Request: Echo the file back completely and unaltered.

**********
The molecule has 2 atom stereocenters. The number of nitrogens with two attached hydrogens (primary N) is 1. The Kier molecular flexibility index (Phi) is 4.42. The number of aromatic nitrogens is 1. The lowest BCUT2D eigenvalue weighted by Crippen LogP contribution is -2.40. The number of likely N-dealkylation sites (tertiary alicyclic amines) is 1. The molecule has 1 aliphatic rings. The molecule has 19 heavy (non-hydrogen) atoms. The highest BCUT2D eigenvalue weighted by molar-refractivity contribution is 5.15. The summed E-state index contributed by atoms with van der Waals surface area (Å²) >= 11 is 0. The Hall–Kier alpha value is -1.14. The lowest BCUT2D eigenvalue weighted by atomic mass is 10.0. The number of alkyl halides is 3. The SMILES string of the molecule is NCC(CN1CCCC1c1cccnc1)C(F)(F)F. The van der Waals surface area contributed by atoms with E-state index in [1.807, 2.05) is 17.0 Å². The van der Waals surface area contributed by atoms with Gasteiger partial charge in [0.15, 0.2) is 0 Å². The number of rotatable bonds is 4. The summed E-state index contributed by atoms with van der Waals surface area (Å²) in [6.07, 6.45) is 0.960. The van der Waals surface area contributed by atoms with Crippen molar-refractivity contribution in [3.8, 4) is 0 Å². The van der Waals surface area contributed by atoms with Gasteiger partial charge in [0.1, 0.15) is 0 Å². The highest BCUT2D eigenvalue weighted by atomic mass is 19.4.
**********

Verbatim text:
The molecule has 2 atom stereocenters. The number of nitrogens with two attached hydrogens (primary N) is 1. The Kier molecular flexibility index (Phi) is 4.42. The number of aromatic nitrogens is 1. The lowest BCUT2D eigenvalue weighted by Crippen LogP contribution is -2.40. The number of likely N-dealkylation sites (tertiary alicyclic amines) is 1. The molecule has 1 aliphatic rings. The molecule has 19 heavy (non-hydrogen) atoms. The highest BCUT2D eigenvalue weighted by molar-refractivity contribution is 5.15. The summed E-state index contributed by atoms with van der Waals surface area (Å²) >= 11 is 0. The Hall–Kier alpha value is -1.14. The lowest BCUT2D eigenvalue weighted by atomic mass is 10.0. The number of alkyl halides is 3. The SMILES string of the molecule is NCC(CN1CCCC1c1cccnc1)C(F)(F)F. The van der Waals surface area contributed by atoms with E-state index in [1.807, 2.05) is 17.0 Å². The van der Waals surface area contributed by atoms with Gasteiger partial charge in [0.15, 0.2) is 0 Å². The number of rotatable bonds is 4. The summed E-state index contributed by atoms with van der Waals surface area (Å²) in [6.07, 6.45) is 0.960. The van der Waals surface area contributed by atoms with Crippen molar-refractivity contribution in [3.8, 4) is 0 Å². The van der Waals surface area contributed by atoms with Gasteiger partial charge in [0.1, 0.15) is 0 Å². The highest BCUT2D eigenvalue weighted by atomic mass is 19.4.